Family of woman killed by Novichok say ‘patience wearing thin’ as probe delayed

The family of a British mother-of-three killed in suspected Russian state-sponsored poisoning said their “patience has worn extremely thin” after being told of further delays in the inquiry into her death.

Dawn Sturgess’s family said the lengthy wait for “the truth” about her death risked further compromise to public protection, as they marked the four-year anniversary of her death after she was exposed to nerve agent Novichok in a discarded perfume bottle in Amesbury, Wiltshire.

Metropolitan Police identified three suspects wanted in connection with the poisonings: Denis Sergeev, Alexander Mishkin and Anatoliy Chepiga, who used the aliases Sergey Fedotov, Alexander Petrov and Ruslan Boshirov respectively while in the UK.

Salisbury incident
CCTV image of Russian Nationals Ruslan Boshirov and Alexander Petrov in Salisbury (Metropolitan Police/PA)

The latest pre-inquiry review, held at the Royal Courts of Justice on Friday, revealed continued delays in evidence being security cleared, casting significant doubt over the inquiry starting early next year, as planned.

Michael Mansfield QC, for Ms Sturgess’s family, said: “The family have exercised understanding and patience.

“However, that patience has worn extremely thin because of the time lapse already alluded to, namely this is the fourth anniversary (of Ms Strugess’s death, on July 8 2018).

“If this inquiry is going to satisfy the objectives – the search for truth as well as the protection of the public in the future – any more lapse of time will compromise those objectives.”

He said there was “no hope” for the substantial hearings to begin in early 2023.

“The public are owed a little bit of hope,” he said.

Amesbury incident
The former home of Novichok victim Charlie Rowley in Wiltshire (Andrew Matthews/PA)

Lawyers for the Government and police said “special sensitivities” around the case – not least the identity of the suspects, and the geopolitical landscape – presented “significant challenges” to evidence being provided.

Andrew O’Connor QC, counsel to the inquiry, said: “When we say these are exceptional difficulties and we are working as hard as we can to get around them, that is not a platitude – it represents hard work on all sides.”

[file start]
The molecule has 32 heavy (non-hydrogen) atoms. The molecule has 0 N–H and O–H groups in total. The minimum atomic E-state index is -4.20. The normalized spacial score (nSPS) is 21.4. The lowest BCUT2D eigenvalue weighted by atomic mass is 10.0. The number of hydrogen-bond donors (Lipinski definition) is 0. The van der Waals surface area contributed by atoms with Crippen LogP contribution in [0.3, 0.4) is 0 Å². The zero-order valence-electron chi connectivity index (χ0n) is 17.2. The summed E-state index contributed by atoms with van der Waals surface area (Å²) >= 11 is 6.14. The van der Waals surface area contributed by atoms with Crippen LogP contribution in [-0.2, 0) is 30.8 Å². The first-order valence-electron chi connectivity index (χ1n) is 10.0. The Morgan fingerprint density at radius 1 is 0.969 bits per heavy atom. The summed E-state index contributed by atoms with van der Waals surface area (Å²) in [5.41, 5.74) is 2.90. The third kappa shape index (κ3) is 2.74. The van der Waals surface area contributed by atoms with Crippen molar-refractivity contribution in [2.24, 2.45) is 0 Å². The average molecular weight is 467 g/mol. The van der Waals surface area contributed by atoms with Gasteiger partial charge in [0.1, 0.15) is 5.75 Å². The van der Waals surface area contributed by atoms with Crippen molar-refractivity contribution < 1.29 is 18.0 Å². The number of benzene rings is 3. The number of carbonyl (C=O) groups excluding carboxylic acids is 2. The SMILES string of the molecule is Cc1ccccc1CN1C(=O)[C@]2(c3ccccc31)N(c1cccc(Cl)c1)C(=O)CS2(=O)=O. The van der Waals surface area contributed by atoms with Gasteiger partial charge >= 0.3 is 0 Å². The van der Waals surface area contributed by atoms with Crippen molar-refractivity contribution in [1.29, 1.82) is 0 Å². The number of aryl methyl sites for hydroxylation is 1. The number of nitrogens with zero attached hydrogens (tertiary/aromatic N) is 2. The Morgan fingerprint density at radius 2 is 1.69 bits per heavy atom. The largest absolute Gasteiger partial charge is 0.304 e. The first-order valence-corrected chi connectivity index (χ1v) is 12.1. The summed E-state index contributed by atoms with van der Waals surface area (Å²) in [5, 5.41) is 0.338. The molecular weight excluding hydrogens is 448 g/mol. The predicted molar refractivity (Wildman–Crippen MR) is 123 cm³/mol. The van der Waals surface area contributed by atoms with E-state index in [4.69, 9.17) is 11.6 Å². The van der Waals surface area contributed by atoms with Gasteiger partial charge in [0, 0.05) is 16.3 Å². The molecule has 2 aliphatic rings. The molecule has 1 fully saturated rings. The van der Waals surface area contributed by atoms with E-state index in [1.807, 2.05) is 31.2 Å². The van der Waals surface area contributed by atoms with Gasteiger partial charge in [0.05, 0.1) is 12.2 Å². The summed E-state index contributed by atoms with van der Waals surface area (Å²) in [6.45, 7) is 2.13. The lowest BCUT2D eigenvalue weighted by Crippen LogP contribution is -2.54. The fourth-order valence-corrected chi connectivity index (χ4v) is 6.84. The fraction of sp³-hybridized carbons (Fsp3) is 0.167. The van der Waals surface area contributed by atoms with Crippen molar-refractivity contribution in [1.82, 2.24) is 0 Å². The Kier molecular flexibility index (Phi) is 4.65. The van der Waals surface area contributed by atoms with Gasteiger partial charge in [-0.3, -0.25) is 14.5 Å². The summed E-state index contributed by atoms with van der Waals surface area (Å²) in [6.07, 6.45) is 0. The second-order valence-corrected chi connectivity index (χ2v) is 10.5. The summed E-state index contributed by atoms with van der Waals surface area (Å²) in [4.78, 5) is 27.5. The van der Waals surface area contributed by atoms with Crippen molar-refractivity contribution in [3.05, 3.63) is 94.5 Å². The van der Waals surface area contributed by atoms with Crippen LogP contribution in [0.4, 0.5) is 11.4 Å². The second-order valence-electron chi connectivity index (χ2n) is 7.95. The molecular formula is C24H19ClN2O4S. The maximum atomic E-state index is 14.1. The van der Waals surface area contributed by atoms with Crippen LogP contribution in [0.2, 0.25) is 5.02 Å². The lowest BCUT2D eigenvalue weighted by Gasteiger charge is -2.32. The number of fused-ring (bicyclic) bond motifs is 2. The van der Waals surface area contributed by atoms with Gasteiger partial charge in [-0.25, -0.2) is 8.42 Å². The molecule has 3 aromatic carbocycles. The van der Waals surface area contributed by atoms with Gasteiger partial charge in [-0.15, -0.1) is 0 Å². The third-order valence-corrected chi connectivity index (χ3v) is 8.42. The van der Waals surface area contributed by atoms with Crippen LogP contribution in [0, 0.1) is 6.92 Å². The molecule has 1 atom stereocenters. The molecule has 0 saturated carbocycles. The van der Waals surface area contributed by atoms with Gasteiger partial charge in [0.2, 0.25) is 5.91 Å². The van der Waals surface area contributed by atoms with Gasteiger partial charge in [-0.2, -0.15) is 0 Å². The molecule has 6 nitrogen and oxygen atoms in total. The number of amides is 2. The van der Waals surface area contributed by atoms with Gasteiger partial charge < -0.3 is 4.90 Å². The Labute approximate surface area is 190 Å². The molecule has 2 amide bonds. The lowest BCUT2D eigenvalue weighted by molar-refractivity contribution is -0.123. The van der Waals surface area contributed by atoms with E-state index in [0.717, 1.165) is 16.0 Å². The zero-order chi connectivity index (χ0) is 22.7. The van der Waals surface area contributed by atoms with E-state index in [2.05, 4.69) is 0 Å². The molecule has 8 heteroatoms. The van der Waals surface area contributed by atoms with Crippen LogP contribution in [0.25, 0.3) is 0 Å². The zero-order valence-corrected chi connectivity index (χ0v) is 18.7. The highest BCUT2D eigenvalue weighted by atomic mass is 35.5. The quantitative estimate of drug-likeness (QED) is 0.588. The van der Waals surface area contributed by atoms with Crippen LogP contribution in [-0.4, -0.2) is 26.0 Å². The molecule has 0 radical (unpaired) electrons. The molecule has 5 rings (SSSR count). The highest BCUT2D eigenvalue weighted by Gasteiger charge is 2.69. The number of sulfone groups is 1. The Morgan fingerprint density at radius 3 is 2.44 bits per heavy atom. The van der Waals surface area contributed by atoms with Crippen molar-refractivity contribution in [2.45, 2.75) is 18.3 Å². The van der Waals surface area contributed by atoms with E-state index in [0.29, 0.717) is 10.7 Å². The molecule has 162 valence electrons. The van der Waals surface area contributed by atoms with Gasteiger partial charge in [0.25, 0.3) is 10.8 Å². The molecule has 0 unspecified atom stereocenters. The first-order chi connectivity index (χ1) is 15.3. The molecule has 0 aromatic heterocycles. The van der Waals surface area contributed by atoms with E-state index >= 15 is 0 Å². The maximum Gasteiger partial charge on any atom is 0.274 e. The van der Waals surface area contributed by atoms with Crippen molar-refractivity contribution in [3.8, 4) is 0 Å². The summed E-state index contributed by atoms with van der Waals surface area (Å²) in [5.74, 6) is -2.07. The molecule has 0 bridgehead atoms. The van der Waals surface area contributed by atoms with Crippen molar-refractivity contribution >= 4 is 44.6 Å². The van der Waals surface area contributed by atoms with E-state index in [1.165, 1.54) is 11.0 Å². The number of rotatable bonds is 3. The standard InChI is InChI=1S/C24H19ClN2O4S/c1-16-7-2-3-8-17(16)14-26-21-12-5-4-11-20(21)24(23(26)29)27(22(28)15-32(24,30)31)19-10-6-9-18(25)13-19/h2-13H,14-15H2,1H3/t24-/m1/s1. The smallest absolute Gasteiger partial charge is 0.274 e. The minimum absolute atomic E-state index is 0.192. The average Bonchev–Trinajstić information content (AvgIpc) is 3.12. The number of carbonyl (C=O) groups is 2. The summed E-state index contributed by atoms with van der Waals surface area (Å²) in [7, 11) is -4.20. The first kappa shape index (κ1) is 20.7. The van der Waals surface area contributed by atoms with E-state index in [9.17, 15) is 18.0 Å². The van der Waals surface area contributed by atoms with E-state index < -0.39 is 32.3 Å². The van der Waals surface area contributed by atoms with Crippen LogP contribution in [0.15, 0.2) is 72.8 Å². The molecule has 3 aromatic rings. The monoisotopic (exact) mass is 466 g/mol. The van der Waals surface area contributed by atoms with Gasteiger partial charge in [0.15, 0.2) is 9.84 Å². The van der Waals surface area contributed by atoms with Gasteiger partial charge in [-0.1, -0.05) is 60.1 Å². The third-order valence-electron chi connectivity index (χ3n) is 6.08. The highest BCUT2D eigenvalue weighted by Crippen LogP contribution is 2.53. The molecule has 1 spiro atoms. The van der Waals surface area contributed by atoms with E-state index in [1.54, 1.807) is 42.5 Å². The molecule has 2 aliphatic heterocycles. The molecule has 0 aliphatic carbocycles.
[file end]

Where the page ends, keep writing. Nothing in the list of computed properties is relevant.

Technical difficulties meant members of Ms Sturgess’s family, the public and press, who were attending by videolink, were unable to hear inquiry chairman Lord Hughes at various stages during the open session.

A further “closed” session was due to be held later on Friday to deal with confidential information, away from the press and public.

Several people involved in the investigation are expected to seek anonymity due to the risk of creating a “target list” for terrorists, the hearing was told.

Ms Sturgess’s death followed the attempted murder of former Russian spy Sergei Skripal, his daughter Yulia and ex-police officer Nick Bailey.

Salisbury incident
Members of the military at the original incident in Salisbury (Andrew Matthews/PA)

They were poisoned in nearby Salisbury in March that year when members of a Russian military intelligence squad are believed to have smeared the nerve agent on Mr Skripal’s door handle in Salisbury.

All three survived, as did Ms Sturgess’s boyfriend Charlie Rowley, who found the discarded perfume bottle containing the Novichok and gave it to Ms Sturgess.

Two suspects, Petrov and Boshirov, subsequently gave an interview with Russian state media in which they said they were only in the UK, briefly, to visit Salisbury Cathedral.

Charges have been authorised against all three suspects.

Police believe they are in Russia, but there is little chance of them being brought to the UK to face justice because there is no extradition treaty between the two nations.